WASHINGTON -- White people will no longer make up a majority of Americans by 2043, according to new census projections. That's part of a historic shift that is reshaping the nation's schools, workforce and electorate and is redefining long-held notions of race.
The official projection, released Wednesday by the U.S. Census Bureau, places the tipping point for the white majority a year later than previous estimates, which were made before the impact of the economic downturn was fully known.
Texas was at the forefront of the trend, hitting "minority-majority" status in 2011, when more than half its population, 55.2 percent, was of a race other than non-Hispanic white, according to demographic data released in May.
The District of Columbia, Hawaii, California and New Mexico are also minority-majority.
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America continues to grow and become more diverse because of higher birthrates among minorities, particularly Hispanics who entered the U.S. at the height of the immigration boom in the 1990s and early 2000s.
Since the housing bust, however, the once-torrid pace of immigration from Mexico and other nations has slowed.
America's changing demographics have big political implications, as demonstrated by last month's election. President Barack Obama won a second term, in no small part because of support from 78 percent of nonwhite voters.
There are also social and economic ramifications. Fights over civil rights and racial equality are going in new directions, promising to reshape race relations and common notions of being a "minority."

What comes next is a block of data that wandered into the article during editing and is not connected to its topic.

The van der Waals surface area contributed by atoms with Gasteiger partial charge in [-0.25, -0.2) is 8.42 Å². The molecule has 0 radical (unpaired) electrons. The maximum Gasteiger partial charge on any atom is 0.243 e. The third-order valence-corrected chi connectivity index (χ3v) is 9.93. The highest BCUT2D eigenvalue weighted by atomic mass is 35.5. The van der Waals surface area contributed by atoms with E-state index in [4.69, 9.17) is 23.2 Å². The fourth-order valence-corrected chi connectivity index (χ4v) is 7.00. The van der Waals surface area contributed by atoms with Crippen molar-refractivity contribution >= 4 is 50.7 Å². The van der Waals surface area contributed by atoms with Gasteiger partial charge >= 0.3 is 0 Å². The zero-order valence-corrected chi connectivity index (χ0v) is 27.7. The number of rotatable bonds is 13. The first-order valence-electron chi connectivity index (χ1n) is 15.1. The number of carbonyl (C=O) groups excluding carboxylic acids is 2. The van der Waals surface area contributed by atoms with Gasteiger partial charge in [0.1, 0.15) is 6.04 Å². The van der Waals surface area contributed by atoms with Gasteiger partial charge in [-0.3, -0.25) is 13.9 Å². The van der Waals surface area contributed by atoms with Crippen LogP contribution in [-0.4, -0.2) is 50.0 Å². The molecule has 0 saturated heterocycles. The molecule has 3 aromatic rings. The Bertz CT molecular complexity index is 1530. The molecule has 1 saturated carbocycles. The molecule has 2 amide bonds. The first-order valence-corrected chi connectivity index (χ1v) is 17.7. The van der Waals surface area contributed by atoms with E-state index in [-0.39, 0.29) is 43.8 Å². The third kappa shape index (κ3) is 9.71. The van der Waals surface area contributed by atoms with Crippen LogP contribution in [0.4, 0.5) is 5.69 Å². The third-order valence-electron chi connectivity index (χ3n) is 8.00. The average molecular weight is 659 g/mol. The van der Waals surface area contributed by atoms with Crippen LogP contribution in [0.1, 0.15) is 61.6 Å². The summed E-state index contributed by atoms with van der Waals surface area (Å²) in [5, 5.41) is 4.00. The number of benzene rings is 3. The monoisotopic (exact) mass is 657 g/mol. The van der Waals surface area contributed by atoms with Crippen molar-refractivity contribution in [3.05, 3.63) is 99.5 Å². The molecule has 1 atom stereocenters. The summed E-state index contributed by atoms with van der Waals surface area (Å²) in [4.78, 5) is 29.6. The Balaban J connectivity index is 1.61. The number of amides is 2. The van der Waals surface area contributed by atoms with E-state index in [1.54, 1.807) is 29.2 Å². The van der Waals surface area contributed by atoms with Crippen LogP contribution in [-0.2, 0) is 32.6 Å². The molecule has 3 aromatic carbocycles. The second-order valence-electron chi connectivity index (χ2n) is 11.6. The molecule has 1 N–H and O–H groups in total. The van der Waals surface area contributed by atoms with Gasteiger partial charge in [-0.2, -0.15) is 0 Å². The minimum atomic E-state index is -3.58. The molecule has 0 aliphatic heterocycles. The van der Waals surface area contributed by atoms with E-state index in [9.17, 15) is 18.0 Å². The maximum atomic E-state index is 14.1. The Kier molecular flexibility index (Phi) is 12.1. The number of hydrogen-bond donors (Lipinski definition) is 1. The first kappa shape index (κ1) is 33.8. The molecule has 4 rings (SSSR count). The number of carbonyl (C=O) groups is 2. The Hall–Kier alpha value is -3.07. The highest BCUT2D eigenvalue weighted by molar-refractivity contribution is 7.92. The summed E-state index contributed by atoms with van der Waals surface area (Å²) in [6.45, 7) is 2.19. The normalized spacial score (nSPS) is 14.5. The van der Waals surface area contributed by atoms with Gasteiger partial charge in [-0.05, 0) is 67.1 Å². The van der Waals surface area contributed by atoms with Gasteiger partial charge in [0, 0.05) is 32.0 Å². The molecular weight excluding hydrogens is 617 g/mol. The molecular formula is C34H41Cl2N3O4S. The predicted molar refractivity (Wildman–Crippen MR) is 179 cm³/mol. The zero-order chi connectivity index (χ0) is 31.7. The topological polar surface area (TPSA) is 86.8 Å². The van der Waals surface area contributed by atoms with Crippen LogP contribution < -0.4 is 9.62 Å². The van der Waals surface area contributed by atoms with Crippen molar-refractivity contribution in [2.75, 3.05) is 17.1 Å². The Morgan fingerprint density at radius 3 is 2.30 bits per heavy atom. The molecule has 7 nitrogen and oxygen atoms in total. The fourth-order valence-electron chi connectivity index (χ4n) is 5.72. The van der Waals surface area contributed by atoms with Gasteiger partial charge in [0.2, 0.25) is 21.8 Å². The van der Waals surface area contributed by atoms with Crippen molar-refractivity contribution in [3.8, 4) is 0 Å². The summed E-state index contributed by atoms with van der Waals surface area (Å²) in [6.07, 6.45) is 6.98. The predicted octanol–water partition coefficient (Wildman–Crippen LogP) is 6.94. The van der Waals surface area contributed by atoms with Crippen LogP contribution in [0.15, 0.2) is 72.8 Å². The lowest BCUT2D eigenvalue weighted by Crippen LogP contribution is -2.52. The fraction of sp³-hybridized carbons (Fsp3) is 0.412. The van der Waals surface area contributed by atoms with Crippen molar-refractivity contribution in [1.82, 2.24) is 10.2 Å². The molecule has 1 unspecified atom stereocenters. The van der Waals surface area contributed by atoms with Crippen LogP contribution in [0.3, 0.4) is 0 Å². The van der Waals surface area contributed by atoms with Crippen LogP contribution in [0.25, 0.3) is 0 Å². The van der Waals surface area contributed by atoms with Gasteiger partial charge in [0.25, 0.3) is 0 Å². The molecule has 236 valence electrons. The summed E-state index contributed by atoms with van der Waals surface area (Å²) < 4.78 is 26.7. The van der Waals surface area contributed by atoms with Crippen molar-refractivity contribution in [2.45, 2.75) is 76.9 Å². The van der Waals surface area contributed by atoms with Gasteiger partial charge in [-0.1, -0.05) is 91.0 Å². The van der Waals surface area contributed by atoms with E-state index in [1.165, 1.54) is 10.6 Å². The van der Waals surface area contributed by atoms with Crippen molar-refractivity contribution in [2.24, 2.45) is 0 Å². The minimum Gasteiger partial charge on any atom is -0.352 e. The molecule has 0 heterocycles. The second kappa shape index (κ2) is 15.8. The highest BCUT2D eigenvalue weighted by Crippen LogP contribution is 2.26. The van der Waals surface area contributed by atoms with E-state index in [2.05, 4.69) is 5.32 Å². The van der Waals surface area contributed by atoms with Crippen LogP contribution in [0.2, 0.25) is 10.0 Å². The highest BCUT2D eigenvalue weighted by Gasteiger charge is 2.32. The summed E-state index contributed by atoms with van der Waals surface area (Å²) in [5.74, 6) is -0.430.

Residential segregation has eased, and intermarriage for first- and second-generation Hispanics and Asians is on the rise, blurring racial and ethnic lines and boosting the number of people who identify as multiracial.
By 2060, multiracial people are projected to more than triple, from 7.5 million to 26.7 million. That trend could render notions of race labels increasingly irrelevant, experts say, if the lingering stigma over being of mixed race can fully fade.
The non-Hispanic white population, now at 197.8 million, is projected to peak at 200 million in 2024 before entering a decline in absolute numbers as the massive baby boomer generation enters its golden years.
Four years after that, racial and ethnic minorities will become a majority among adults 18 to 29 and wield an even greater impact on the "youth vote" in presidential elections, the Census Bureau says.
"Moving forward, the U.S. will become the first major postindustrial society in the world where minorities will be the majority," said Marcelo Suarez-Orozco, a global expert on immigration and the dean of the Graduate School of Education and Information Studies at the University of California at Los Angeles.
With the white baby boomer population leaving the workforce, the big challenge will be educating the new immigrants, he said.